Wednesday 30 June 2021


By Nik James
Sourcebooks Casablanca, 2021

Caleb Marlowe carved out his own legend as a frontier scout and lawman before arriving in the Colorado boomtown of Elkhorn. Famous for a lightning-quick draw and nerves of steel, he is mysterious, guarded, and unpredictable. Now, he wants to leave the past behind. But the past has a way of dogging a man…

When Doc Burnett, Caleb’s only friend in town, goes missing, his daughter, Sheila, comes seeking Caleb’s help. Newly arrived from the East, she hotly condemns the bloody frontier justice of the rifle and the six-gun.

Murderous road agents have Doc trapped in their mountain hideaway. To free him, Marlowe tracks Doc’s kidnappers through wild, uncharted territory, battling animals and bushwhackers. But when Sheila is captured by the ruthless gunhawks with a score to settle, Marlowe will have to take them down one by one, until no outlaw remains standing.

Nik James is a pseudonym for authors Nikoo and Jim McGoldrick. More well known for their thrillers and British-set historical novels, they’ve now ventured into the world of fictional westerns.

After an opening scene that shows how proficient Marlowe is in the art of killing as he takes down six rustlers, the reader is quickly introduced to the other lead characters, Shelia and the Doc. Burnett has already been kidnapped when we first met him and his situation is dire to say the least. He’s been taken for his medical skills, so the story becomes a race against time, both for Marlowe as he tries to find the Doc and for Burnett to save his patient and his own life.

Nik James often switches between the well-drawn characters, often leaving them in dangerous situations that makes sure the reader will keep turning the pages. There is a lot of mystery surrounding Marlowe, but this is slowly unravelled as the authors reveal some of his background through memories. 

There’s plenty of action, tense situations and twists to the plot. Relationships between the lead characters are nicely developed. Early on, the authors throw some questions into the storyline, such as why a band of outlaws have suddenly started killing their victims? There are some surprising revelations about some of the main characters too.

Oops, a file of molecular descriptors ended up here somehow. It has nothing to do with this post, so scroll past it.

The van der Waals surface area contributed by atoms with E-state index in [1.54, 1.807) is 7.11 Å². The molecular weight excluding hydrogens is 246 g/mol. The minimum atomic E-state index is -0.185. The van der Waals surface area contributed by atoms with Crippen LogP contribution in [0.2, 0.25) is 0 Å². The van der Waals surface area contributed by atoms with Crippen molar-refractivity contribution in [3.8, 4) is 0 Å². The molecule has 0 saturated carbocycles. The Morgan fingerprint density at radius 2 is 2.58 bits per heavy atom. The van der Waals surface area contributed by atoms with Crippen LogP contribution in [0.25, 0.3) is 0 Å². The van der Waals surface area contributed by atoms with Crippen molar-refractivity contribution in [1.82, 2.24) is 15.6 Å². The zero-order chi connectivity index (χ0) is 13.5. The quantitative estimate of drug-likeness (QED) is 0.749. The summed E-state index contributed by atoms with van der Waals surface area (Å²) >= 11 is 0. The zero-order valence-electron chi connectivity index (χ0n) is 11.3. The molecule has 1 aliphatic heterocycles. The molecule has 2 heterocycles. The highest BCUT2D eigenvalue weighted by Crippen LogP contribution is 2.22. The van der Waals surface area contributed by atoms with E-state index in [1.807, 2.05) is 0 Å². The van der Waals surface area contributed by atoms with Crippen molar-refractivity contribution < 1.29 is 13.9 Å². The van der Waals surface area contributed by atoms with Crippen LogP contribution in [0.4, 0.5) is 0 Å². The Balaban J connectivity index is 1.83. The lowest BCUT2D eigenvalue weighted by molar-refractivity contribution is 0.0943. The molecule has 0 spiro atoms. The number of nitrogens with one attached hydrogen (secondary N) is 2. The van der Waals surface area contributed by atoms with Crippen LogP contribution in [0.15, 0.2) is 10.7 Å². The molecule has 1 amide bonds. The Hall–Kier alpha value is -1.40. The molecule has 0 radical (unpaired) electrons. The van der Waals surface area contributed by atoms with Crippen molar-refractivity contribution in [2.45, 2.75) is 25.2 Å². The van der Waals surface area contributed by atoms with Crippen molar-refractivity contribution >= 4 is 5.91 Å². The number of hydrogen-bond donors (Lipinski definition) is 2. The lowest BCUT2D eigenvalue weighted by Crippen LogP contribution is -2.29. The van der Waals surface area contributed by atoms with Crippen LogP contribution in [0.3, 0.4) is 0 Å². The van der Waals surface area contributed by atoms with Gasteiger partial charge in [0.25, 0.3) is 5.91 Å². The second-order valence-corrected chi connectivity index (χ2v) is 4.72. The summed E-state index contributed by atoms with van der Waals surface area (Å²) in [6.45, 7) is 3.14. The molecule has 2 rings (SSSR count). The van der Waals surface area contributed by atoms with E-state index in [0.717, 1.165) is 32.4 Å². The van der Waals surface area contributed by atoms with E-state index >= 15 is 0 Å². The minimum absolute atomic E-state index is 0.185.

High Country Justice proved to be an entertaining read; one I think all western fans will enjoy. I was left looking forward to reading the next book in the series, Bullets and Silver, that is set to appear at the beginning of 2022. A third book, Silver Trail Christmas, has also been announced. 

Tuesday 22 June 2021


By Alfred Wallon
Blitz-Verlag, January 2021 

News of the gold discoveries in Montana have spread like wildfire. The Alder Gulch near Virginia City attracts adventurous pioneers, prospectors and scoundrels from all directions.

The shortest way to Montana leads from Laramie along the Bozeman Trail, through the middle of the land of the Sioux and Cheyenne on the Powder River and through the Black Hills. The first bloody clashes have already begun.

When the Oglala chief Red Cloud learns that the soldiers are building a fort to protect the prospectors on their way to Montana, the situation escalates. A trek accompanied by an army patrol is ambushed on their way to Virginia City. The Sioux and Cheyenne want to defend their country against the white invaders by all means. A bloody war will start very soon!

Alfred Wallon is one Germany’s leading western writers. His many books are published in his home country, but now a few have been translated to English and released as ebooks. Bluecoat Patrol is the first in a new series dealing with the resentment the Sioux and Cheyenne felt towards the invasion of white settlers passing through their land. This leads to violent clashes as the U.S. Army tries to protect the pioneers.